Six Mental Training Tips for Swimmers


As an athlete, you spend hours in the pool training.  You work out physically in order to get your body into peak form.  You also use your mind more than you may think.  Many top athletes have found mental training vital to their success.  Mental training, in some form, is important to implement into your plan for success.  Just like physical training, it takes dedication to instill good mental habits and get into peak mental form.

The following article was written by Olivier Poirier-Leroy, a former national level swimmer.  He is the author of the recently published mental training workbook for competitive swimmers, Conquer the Pool: The Swimmer’s Ultimate Guide to a High Performance Mindset.  In his article he lists six mental training tips for swimmers that I have highlighted for you below.

Swimming – and sport in general – offers a rich proving ground for developing mental training skills that can serve you a great deal of good outside of the pool.  Mastering the process of setting and planning goals, being resilient in the face of adversity, and of learning how to squeeze the best from yourself will come in handy in life’s endeavors.

Here are six simple tips for making the most of the whirring, constantly-on, piece of grey mush between your ears:

  1. Block Out Negative Self-Talk. Easier said than done, but when it comes to crunch time, or you are staring at that mega set on the chalkboard, with panic welling up within you, you’ll feel the rising wail of negative self-talk.  Some of self-talk’s greatest hits include: “I can’t do this.”  “Way too impossible.”  “I stink at butterfly.”  “Blah blah blah.”  Self-sabotage at its worst.  This type of self-defeating inner monologue psychs you out before you’ve even lifted a finger.  When negative flavored self-talk shows its face, look for alternate ways to look at the situation (“It’s a tough set, but if I did do it…”), categorize the thoughts as realistic or not (“Do I have any factual basis to feel this way?”) and most importantly, get some perspective on the situation (“What is the worst that could really happen?”).
  2. We live in a world of permanent distraction.  Everywhere we look there is something shiny to occupy our attention.  When distractions begin to take root, it’s because we allow them the attention to sneak in through the door.  Put your head down and focus solely on the task at hand.  Don’t allow your mind to wander, or your focus slacken.  When you slip into the water be present with yourself and your swimming.  Instead of just going through the motions, focus and consider your technique, your streamline and turns, your breathing, the way your hand enters the water.
  3. Practice High Pressure Situations. Ultimately, the best way to be cool under pressure is to get used to it.  Embrace situations that require you to achieve at your highest level, and when that championship meet comes up at the end of the year, it will feel like another day at the office.  This doesn’t mean you need to wait until the next big competition to hone the skill of being mentally tough.  It’s stepping up when those challenging main sets get scrawled on the whiteboard.  It’s pushing through those last reps in the midst of that seemingly impossible swim workout when your lungs and muscles are screaming.  It’s making the lifestyle choices that sacrifice short-term pleasure for long-term gain.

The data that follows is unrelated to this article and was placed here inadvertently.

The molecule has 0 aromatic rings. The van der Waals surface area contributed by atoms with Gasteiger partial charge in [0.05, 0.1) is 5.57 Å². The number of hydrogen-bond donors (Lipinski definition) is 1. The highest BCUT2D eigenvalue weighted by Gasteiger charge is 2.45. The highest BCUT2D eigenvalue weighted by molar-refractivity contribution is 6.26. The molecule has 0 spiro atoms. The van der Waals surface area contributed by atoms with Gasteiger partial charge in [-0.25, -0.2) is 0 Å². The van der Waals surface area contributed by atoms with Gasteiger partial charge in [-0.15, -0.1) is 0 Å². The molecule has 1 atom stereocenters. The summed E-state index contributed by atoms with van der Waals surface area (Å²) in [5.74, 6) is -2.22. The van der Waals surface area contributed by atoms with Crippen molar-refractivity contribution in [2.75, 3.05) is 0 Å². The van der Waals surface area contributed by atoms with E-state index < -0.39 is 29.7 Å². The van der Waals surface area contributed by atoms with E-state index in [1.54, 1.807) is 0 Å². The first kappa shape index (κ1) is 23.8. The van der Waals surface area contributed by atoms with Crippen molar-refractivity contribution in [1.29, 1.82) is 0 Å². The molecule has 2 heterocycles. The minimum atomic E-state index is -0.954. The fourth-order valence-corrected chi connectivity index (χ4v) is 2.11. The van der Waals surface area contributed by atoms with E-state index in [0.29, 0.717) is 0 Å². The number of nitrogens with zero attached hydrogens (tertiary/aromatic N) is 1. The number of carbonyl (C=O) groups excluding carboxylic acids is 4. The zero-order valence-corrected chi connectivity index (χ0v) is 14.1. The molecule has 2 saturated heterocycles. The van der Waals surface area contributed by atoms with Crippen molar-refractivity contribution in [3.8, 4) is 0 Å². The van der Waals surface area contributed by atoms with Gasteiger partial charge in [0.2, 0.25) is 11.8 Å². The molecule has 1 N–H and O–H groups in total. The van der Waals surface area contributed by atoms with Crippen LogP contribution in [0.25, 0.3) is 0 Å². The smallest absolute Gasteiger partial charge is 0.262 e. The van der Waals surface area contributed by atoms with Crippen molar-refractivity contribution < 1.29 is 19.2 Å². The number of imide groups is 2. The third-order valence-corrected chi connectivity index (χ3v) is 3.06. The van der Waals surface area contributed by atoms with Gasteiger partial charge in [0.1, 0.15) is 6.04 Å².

4. Develop Your Anchor. For many swimmers across the nation, chasing elite dreams happens in not-so-elite places.  The disconnect between our training circumstances and our goals can be deflating, but this is where having an anchor can be very useful.  An anchor is a quick mental countdown or cue that places us in a highly primed state.  It can be a simple countdown, a set of cues (chest-pounding, for instance), or a phrase or motto that you tell yourself to get yourself primed (“Let’s do this!”).  Developing a consistent cue that you use every time before a big performance – both in practice and competition – primes your body for high performance.  Think of your anchor as a switch you can use to put your body into mega-fast swimming mode.
  5. Have A Coping Plan In Place. You won’t nail all of your swims.  Things will happen that are out of your control.  But what you can control is how you deal with a bad swim afterwards.  Having a coping plan in place for those bad times gives you peace knowing that even if things go south you’re going to be just fine, which frees you up to focus on the event instead of dwelling on the what-if’s.  Your coping plan can include a designated amount of time to vent, doing an assessment of your swim, and whatever else you need to get you grounded and refocused.
  6. Focus On The Grind. Do you find yourself caught up in the results or possible outcomes for a competition that is still weeks and months away?  Often swimmers get psyched out by the big goal or meet that is still far off in the horizon and forget about the daily grind.  You can control your technique, your execution, your nutrition, showing up early; all of the seemingly mundane things that ultimately form the foundation for your success.  You won’t always be able to control the result – you are racing other people, after all — but you can control the one thing that will have the most profound impact on your swim, effort.

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